Outstretched Arms of Love: Day Eighteen, Tuesday

In this Lenten series I would like to invite you to consider Jesus’ “outstretched arms of love” toward all who followed him as disciples, seeking to emulate his life, self-sacrifice, and humble service to others. Today we will reflect on one distinct time and way Jesus stretched out his arms of love to all who beheld his glory, believed his message, belonged as his disciples, and sought to become more and more like his image and with more of their true identity in Christ Alone.

Read Luke 10: 25-37

The Parable of the Good Samaritan is follow-up to a conversation Jesus was having with an “expert” of the law, one of those leader types who were know-it-alls during the time of Christ. The “expert” is asking Jesus to defend two questions: What must I do to inherit eternal life? And, who is my neighbor?  The first question is about the message of Jesus and the second probes the mission and ministry of Jesus.

To the first question, Jesus replies by affirming the “experts” own answer to the question by his stating the greatest and second greatest commandments, “Love the Lord your God with all your heart and with all your soul and with all your strength and with all your mind; and ‘Love your neighbor as yourself.’” But, to the second question, Jesus backs him up against a wall of conviction with his parable.

The parable is pretty simple. It’s about a man who was going down from Jerusalem to Jericho when he is stopped in his tracks by a band of robbers. They strip him of his clothing, beat him, and then leave him half dead in the middle of the road. Then, there are three individuals who come upon the stricken man in the road and are confronted with a choice: do I help him or leave him to die? First, a priest happens upon him, but he passes by and walks around on the other side of the road. Secondly, a Levite comes toward him, and after seeing him lying in the road, also passes him on the opposite side of the road.

A third traveler, this time a Samaritan (often hated by the Jews, who would bristle at one being portrayed in a positive light), comes upon the man and took pity on him. He bandages his wounds, puts him on his donkey, takes him to an inn, pays for his care, leaves him in good hands, and even follows up on his needs during his return trip home. So, when Jesus asks the know-it-all to acknowledge which character in the story most depicts a loving neighbor, he’s forced to answer “the one who had mercy.”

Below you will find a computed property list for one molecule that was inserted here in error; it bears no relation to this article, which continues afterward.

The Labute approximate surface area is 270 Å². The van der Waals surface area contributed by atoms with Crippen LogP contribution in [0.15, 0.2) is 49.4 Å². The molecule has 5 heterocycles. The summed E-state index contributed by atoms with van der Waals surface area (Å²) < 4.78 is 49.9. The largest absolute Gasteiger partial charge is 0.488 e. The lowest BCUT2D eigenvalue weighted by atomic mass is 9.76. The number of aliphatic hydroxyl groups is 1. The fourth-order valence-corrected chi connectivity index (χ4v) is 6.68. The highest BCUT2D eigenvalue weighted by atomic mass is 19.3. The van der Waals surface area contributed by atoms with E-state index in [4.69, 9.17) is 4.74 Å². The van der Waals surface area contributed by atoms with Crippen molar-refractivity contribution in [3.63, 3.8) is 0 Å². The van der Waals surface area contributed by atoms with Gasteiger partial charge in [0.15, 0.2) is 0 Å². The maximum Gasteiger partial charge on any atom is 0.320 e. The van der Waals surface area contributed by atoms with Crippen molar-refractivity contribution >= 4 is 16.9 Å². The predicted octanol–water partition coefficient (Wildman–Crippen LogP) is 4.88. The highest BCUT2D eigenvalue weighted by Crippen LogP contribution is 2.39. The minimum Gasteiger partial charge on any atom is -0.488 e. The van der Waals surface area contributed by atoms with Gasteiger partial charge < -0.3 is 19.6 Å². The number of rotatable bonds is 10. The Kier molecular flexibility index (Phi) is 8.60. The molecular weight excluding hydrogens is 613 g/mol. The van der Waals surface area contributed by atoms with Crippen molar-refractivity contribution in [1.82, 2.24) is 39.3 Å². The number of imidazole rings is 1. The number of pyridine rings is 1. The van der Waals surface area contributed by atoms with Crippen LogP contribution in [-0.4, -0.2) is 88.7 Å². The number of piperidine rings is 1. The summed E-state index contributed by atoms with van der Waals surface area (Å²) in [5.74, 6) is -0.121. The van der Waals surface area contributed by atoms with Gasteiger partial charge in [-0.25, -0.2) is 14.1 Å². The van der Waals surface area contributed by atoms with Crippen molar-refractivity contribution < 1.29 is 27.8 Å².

Mercy is the big idea in this parable. Jesus is filled with mercy. The Samaritan is filled with mercy.  All who love the Lord with heart, soul, strength and mind are to be filled with mercy toward their neighbor. Jesus’ outstretched arms of love are demonstrated through the gift of mercy.  Mercy’s best descriptors are compassion, kindness, forgiveness, forbearance, favor, charity and blessing. Mercy is most extended toward those who don’t deserve it, but who are in desperate need of it.  To be merciful is to be willing to extend an embrace of love even when it’s inconvenient to do so.

To love God is to love mercy. For when we were most desperate we received mercy. Behold God’s merciful kindness; believe the transformational gospel of mercy; belong to those who are willing to be inconvenienced for the sake of mercy; and become a Jesus-follower who’s a repository of mercy.

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Steve Macchia

Founder & President

The Rev. Dr. Stephen A. Macchia is founder and president of Leadership Transformations, Inc. (LTI), a ministry serving the spiritual formation, discernment, and renewal of leaders and learners since 2003. For more than 20 years he has been the Director of the Pierce Center for Disciple-Building at Gordon-Conwell Theological Seminary, where he also serves as an adjunct faculty member in the Doctor of Ministry Program. From 1989-2003 he was the president of Vision New England, the largest regional church renewal association in the country. Earlier in his ministry life, Steve was a member of the pastoral staff of Grace Chapel in Lexington, Massachusetts for 11 years. He is the author or co-author of 17 books, including The Discerning Life (Zondervan Reflective), and Crafting a Rule of Life, Becoming A Healthy Church (LTI), and Broken and Whole (IVP).  He and his wife Ruth live in the Boston (MA) area and are the proud parents of two married children and grandparents to three adorable grandchildren. Steve’s personal website is www.SteveMacchia.com.

My soul comes alive singing the great hymns of the church and enjoying the beauty of God’s creation. I’m in awe of God for fulfilling the dream for LTI that he birthed in my heart, for the team he has assembled, and the transformational impact experienced in the leaders and teams we serve.

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Mitzi Mak

Selah-West Faculty

Mitzi started her professional life as a high school social studies teacher. She and her husband Jerry then served cross-culturally for ten+ years, living abroad first in India and then Kurdistan, N. Iraq. In addition to being a Spiritual Director, she now serves as a Formation and Care pastor in her local church in Houston, TX. She has graduated from LTI’s Selah Spiritual Direction training as well as LTI’s Emmaus Formational Leadership Program.

Mitzi enjoys engaging conversation, reading fiction, doing jigsaw/crossword puzzles, ocean gazing and exploring the world with Jerry through food and travel.

God has two main callings in Mitzi’s life: to care for those who care for others and to be a guide in helping others have a healthy relationship with the Trinity – recognizing God’s loving presence and activity in their lives and how to faithfully respond.

Selah was a transformative experience for me – allowing the contemplative within to emerge and to beautifully co-exist with my extraverted personality.